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A growing number of bacteria are recognized to conduct electrons across their cell envelope, and yet molecular details of the mechanisms supporting this process remain unknown. Here, we report the atomic structure of an outer membrane spanning protein complex, MtrAB, that is representative of a protein family known to transport electrons between the interior and exterior environments of phylogenetically and metabolically diverse microorganisms. The structure is revealed as a naturally insulated biomolecular wire possessing a 10-heme cytochrome, MtrA, insulated from the membrane lipidic environment by embedding within a 26 strand β-barrel formed by MtrB. MtrAB forms an intimate connection with an extracellular 10-heme cytochrome, MtrC, which presents its hemes across a large surface area for electrical contact with extracellular redox partners, including transition metals and electrodes.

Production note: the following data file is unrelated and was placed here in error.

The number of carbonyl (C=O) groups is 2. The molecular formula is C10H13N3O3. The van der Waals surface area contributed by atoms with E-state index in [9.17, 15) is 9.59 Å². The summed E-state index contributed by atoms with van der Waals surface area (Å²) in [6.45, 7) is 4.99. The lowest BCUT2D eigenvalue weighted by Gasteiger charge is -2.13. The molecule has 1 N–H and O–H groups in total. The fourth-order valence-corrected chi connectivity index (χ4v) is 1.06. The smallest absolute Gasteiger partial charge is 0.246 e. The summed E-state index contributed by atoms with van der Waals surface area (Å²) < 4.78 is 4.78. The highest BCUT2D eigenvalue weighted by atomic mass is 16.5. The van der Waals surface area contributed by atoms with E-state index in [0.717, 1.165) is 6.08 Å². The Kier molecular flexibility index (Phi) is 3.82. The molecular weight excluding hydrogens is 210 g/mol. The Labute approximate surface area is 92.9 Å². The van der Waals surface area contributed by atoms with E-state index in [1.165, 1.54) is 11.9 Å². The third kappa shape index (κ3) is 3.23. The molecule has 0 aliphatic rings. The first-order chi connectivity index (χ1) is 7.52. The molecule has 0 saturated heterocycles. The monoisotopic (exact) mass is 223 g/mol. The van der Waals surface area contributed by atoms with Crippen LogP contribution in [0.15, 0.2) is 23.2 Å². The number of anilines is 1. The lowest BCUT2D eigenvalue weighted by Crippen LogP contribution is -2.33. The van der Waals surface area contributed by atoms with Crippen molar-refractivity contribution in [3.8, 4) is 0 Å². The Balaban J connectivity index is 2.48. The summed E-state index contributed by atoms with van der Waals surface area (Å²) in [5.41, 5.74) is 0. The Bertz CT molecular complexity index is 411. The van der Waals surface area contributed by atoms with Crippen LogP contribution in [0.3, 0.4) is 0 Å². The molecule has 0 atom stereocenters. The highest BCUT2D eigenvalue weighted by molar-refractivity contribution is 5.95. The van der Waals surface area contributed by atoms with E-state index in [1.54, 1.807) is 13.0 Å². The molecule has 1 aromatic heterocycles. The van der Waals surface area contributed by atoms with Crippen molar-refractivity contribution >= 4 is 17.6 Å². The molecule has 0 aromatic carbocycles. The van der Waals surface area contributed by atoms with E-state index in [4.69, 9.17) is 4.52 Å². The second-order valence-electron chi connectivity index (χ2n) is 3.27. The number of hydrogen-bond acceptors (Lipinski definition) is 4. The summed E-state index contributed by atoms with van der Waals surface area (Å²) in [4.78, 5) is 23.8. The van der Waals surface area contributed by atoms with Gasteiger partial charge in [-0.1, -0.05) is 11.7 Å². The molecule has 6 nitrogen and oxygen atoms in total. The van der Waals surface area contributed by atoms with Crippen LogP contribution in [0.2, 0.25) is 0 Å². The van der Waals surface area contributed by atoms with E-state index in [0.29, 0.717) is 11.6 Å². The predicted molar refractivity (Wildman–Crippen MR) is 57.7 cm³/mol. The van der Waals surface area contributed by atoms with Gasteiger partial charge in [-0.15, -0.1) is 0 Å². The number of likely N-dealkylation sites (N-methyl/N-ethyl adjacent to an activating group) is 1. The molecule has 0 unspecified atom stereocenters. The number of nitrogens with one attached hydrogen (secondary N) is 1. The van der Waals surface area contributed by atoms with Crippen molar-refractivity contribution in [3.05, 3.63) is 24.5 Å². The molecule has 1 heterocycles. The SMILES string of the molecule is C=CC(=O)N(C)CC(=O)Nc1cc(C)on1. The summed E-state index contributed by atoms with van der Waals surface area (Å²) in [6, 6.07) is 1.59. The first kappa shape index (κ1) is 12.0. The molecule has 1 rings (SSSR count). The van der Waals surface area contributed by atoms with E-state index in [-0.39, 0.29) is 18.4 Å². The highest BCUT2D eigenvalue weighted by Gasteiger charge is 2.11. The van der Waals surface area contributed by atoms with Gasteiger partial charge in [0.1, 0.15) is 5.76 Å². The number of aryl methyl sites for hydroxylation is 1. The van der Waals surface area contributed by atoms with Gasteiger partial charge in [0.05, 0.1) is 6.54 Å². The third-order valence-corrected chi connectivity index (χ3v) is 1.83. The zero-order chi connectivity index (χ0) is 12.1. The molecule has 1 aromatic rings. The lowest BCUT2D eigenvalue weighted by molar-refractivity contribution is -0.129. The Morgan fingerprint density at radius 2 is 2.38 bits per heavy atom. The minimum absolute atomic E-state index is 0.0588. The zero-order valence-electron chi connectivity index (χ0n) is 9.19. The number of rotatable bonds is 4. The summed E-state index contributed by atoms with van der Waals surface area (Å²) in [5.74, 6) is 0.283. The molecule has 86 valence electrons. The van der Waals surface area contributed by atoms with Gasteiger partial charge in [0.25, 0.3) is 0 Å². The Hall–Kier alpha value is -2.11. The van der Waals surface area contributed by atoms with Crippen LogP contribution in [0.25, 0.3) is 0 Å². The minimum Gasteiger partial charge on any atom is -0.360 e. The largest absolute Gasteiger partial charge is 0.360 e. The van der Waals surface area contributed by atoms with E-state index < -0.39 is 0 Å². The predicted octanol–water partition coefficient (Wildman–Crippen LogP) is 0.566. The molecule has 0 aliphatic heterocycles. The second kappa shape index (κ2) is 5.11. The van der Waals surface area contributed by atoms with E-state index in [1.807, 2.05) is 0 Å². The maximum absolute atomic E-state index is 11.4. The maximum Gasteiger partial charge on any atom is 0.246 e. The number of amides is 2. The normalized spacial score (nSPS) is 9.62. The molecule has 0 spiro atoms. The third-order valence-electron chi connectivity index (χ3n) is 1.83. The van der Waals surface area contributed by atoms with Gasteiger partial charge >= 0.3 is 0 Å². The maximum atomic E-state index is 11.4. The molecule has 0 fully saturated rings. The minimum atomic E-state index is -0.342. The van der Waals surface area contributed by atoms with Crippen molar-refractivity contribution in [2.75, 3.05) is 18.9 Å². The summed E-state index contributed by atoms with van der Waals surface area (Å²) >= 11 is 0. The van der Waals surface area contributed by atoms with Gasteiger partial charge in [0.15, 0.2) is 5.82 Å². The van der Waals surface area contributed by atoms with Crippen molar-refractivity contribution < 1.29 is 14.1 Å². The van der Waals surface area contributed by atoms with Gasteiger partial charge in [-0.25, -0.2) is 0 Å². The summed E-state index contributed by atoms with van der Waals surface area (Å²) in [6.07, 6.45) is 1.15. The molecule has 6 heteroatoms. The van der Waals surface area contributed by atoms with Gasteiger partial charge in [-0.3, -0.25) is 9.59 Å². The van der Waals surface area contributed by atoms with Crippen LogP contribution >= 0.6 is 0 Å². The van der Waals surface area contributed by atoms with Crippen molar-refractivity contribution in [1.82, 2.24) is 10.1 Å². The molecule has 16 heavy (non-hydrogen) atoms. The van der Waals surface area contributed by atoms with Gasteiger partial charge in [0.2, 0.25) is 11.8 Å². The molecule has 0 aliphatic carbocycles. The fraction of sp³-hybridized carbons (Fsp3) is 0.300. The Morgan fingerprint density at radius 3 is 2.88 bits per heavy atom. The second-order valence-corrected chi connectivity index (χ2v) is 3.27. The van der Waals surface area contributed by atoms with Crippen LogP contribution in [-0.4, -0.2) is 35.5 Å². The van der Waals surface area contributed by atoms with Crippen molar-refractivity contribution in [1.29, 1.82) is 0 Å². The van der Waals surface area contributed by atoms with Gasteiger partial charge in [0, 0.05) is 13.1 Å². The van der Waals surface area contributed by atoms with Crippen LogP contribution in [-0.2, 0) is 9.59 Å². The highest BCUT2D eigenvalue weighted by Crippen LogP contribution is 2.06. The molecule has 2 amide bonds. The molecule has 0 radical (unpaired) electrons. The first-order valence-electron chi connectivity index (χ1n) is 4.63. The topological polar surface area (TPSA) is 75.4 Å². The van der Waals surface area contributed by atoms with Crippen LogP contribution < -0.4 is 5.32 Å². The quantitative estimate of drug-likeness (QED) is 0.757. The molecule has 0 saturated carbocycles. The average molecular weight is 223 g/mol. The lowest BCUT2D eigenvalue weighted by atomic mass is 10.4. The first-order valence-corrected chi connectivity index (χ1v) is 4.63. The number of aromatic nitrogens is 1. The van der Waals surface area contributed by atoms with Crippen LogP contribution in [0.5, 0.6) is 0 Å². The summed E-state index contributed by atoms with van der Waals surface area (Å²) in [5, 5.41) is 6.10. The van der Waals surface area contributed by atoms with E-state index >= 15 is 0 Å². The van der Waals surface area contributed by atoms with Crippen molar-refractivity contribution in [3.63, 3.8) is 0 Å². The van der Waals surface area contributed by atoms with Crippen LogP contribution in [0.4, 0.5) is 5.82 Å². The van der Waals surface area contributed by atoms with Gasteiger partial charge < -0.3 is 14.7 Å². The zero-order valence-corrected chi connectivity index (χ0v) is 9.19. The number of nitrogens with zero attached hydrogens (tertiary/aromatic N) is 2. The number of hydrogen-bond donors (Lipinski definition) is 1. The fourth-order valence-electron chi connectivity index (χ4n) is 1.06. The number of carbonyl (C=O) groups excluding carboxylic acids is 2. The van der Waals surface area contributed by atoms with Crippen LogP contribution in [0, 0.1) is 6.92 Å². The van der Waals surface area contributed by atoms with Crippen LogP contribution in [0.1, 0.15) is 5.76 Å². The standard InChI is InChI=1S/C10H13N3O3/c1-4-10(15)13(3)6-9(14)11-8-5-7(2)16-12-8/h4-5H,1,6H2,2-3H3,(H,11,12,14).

Original languageEnglish
Pages (from-to)665-673.e10
Issue number3
Early online date13 Apr 2020
Publication statusPublished - 30 Apr 2020


  • decaheme
  • electrogenic bacteria
  • extracellular electron transfer
  • geobacter
  • iron oxidation
  • metal reduction
  • outer membrane protein
  • porin-cytochrome complex
  • respiration
  • shewanella

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